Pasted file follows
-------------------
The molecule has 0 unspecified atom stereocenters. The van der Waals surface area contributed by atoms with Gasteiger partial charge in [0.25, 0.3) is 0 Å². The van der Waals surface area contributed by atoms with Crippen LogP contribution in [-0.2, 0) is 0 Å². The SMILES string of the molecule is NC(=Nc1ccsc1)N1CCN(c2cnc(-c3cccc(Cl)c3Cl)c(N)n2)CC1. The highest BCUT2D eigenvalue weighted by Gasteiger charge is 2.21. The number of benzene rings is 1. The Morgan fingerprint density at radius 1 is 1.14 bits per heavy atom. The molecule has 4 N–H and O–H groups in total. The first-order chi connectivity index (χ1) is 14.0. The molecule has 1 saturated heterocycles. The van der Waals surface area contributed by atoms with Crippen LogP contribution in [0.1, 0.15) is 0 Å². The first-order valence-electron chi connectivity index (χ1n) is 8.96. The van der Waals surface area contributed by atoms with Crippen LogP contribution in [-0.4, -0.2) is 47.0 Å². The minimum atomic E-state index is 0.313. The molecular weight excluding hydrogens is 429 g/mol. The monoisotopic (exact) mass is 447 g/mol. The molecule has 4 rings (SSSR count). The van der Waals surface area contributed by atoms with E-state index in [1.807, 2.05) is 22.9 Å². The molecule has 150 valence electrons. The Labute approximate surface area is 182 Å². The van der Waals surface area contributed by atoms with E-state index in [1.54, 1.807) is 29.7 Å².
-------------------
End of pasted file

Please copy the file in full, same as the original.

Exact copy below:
The molecule has 0 unspecified atom stereocenters. The van der Waals surface area contributed by atoms with Gasteiger partial charge in [0.25, 0.3) is 0 Å². The van der Waals surface area contributed by atoms with Crippen LogP contribution in [-0.2, 0) is 0 Å². The SMILES string of the molecule is NC(=Nc1ccsc1)N1CCN(c2cnc(-c3cccc(Cl)c3Cl)c(N)n2)CC1. The highest BCUT2D eigenvalue weighted by Gasteiger charge is 2.21. The number of benzene rings is 1. The Morgan fingerprint density at radius 1 is 1.14 bits per heavy atom. The molecule has 4 N–H and O–H groups in total. The first-order chi connectivity index (χ1) is 14.0. The molecule has 1 saturated heterocycles. The van der Waals surface area contributed by atoms with Crippen LogP contribution in [0.1, 0.15) is 0 Å². The first-order valence-electron chi connectivity index (χ1n) is 8.96. The van der Waals surface area contributed by atoms with Crippen LogP contribution in [-0.4, -0.2) is 47.0 Å². The minimum atomic E-state index is 0.313. The molecular weight excluding hydrogens is 429 g/mol. The monoisotopic (exact) mass is 447 g/mol. The molecule has 4 rings (SSSR count). The van der Waals surface area contributed by atoms with E-state index in [1.807, 2.05) is 22.9 Å². The molecule has 150 valence electrons. The Labute approximate surface area is 182 Å². The van der Waals surface area contributed by atoms with E-state index in [1.54, 1.807) is 29.7 Å².